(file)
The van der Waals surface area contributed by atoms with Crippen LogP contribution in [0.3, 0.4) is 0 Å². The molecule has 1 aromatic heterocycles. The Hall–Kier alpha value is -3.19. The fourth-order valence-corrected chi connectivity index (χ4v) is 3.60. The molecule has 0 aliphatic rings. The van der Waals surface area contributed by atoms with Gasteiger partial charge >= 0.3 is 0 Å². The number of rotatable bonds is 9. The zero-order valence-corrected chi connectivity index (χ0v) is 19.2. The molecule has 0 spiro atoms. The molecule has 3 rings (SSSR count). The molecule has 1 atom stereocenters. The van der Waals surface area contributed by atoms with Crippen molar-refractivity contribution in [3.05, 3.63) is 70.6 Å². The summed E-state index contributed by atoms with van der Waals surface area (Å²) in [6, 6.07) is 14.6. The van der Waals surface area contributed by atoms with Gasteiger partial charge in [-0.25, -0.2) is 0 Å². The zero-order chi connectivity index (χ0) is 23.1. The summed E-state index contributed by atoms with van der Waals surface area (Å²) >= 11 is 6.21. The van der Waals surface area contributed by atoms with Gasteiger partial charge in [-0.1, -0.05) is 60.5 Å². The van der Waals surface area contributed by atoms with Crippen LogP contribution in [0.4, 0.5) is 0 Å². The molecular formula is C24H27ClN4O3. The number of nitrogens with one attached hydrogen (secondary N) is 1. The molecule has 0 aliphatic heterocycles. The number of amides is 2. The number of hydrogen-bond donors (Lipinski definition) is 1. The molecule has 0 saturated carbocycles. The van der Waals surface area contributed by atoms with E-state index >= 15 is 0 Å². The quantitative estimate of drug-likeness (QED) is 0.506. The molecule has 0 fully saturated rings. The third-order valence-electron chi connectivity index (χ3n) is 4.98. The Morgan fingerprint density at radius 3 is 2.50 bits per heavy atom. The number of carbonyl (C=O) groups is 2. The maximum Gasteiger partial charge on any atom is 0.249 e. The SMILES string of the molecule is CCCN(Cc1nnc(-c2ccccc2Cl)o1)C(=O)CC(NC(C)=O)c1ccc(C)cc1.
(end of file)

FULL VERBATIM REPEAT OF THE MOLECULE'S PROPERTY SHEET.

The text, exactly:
The van der Waals surface area contributed by atoms with Crippen LogP contribution in [0.3, 0.4) is 0 Å². The molecule has 1 aromatic heterocycles. The Hall–Kier alpha value is -3.19. The fourth-order valence-corrected chi connectivity index (χ4v) is 3.60. The molecule has 0 aliphatic rings. The van der Waals surface area contributed by atoms with Gasteiger partial charge >= 0.3 is 0 Å². The number of rotatable bonds is 9. The zero-order valence-corrected chi connectivity index (χ0v) is 19.2. The molecule has 0 spiro atoms. The molecule has 3 rings (SSSR count). The molecule has 1 atom stereocenters. The van der Waals surface area contributed by atoms with Crippen molar-refractivity contribution in [3.05, 3.63) is 70.6 Å². The summed E-state index contributed by atoms with van der Waals surface area (Å²) in [6, 6.07) is 14.6. The van der Waals surface area contributed by atoms with Gasteiger partial charge in [-0.25, -0.2) is 0 Å². The zero-order chi connectivity index (χ0) is 23.1. The summed E-state index contributed by atoms with van der Waals surface area (Å²) >= 11 is 6.21. The van der Waals surface area contributed by atoms with Gasteiger partial charge in [-0.1, -0.05) is 60.5 Å². The van der Waals surface area contributed by atoms with Crippen LogP contribution in [0.4, 0.5) is 0 Å². The molecular formula is C24H27ClN4O3. The number of nitrogens with one attached hydrogen (secondary N) is 1. The molecule has 0 aliphatic heterocycles. The number of amides is 2. The number of hydrogen-bond donors (Lipinski definition) is 1. The molecule has 0 saturated carbocycles. The van der Waals surface area contributed by atoms with E-state index >= 15 is 0 Å². The quantitative estimate of drug-likeness (QED) is 0.506. The molecule has 0 fully saturated rings. The third-order valence-electron chi connectivity index (χ3n) is 4.98. The Morgan fingerprint density at radius 3 is 2.50 bits per heavy atom. The number of carbonyl (C=O) groups is 2. The maximum Gasteiger partial charge on any atom is 0.249 e. The SMILES string of the molecule is CCCN(Cc1nnc(-c2ccccc2Cl)o1)C(=O)CC(NC(C)=O)c1ccc(C)cc1.